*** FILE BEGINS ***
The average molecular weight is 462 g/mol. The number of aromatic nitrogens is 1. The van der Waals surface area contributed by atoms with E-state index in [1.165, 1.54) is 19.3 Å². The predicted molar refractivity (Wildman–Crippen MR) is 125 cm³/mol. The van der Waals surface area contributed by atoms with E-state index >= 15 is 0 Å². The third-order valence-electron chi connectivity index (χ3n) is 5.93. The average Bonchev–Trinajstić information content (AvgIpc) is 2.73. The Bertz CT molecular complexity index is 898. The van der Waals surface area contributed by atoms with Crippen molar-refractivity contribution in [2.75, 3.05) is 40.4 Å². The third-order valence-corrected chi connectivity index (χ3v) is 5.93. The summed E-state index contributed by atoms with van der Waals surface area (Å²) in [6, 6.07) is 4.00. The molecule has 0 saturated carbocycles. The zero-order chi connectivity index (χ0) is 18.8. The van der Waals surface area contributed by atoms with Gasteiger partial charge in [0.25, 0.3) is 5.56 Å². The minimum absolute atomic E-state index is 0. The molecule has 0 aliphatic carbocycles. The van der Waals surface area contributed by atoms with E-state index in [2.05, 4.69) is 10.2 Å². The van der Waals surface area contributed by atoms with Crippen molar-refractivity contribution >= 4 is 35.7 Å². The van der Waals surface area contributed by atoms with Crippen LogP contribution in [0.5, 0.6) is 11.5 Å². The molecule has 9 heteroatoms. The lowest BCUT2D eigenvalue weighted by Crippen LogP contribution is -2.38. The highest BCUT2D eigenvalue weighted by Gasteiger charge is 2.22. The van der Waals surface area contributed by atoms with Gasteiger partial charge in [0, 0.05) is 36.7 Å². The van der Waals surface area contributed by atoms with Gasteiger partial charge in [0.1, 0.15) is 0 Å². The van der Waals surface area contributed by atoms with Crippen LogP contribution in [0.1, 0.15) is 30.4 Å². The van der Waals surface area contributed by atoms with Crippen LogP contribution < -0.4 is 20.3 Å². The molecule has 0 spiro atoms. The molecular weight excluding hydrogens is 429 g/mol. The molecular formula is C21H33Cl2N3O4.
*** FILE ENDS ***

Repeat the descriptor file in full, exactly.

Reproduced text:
The average molecular weight is 462 g/mol. The number of aromatic nitrogens is 1. The van der Waals surface area contributed by atoms with E-state index in [1.165, 1.54) is 19.3 Å². The predicted molar refractivity (Wildman–Crippen MR) is 125 cm³/mol. The van der Waals surface area contributed by atoms with E-state index >= 15 is 0 Å². The third-order valence-electron chi connectivity index (χ3n) is 5.93. The average Bonchev–Trinajstić information content (AvgIpc) is 2.73. The Bertz CT molecular complexity index is 898. The van der Waals surface area contributed by atoms with Crippen molar-refractivity contribution in [2.75, 3.05) is 40.4 Å². The third-order valence-corrected chi connectivity index (χ3v) is 5.93. The summed E-state index contributed by atoms with van der Waals surface area (Å²) in [6, 6.07) is 4.00. The molecule has 0 saturated carbocycles. The zero-order chi connectivity index (χ0) is 18.8. The van der Waals surface area contributed by atoms with Gasteiger partial charge in [0.25, 0.3) is 5.56 Å². The minimum absolute atomic E-state index is 0. The molecule has 0 aliphatic carbocycles. The van der Waals surface area contributed by atoms with E-state index in [2.05, 4.69) is 10.2 Å². The van der Waals surface area contributed by atoms with Crippen molar-refractivity contribution >= 4 is 35.7 Å². The van der Waals surface area contributed by atoms with Crippen LogP contribution in [0.5, 0.6) is 11.5 Å². The molecule has 9 heteroatoms. The lowest BCUT2D eigenvalue weighted by Crippen LogP contribution is -2.38. The highest BCUT2D eigenvalue weighted by Gasteiger charge is 2.22. The van der Waals surface area contributed by atoms with Gasteiger partial charge in [0, 0.05) is 36.7 Å². The van der Waals surface area contributed by atoms with Gasteiger partial charge in [0.1, 0.15) is 0 Å². The van der Waals surface area contributed by atoms with Crippen LogP contribution in [0.1, 0.15) is 30.4 Å². The van der Waals surface area contributed by atoms with Crippen LogP contribution < -0.4 is 20.3 Å². The molecule has 0 spiro atoms. The molecular weight excluding hydrogens is 429 g/mol. The molecular formula is C21H33Cl2N3O4.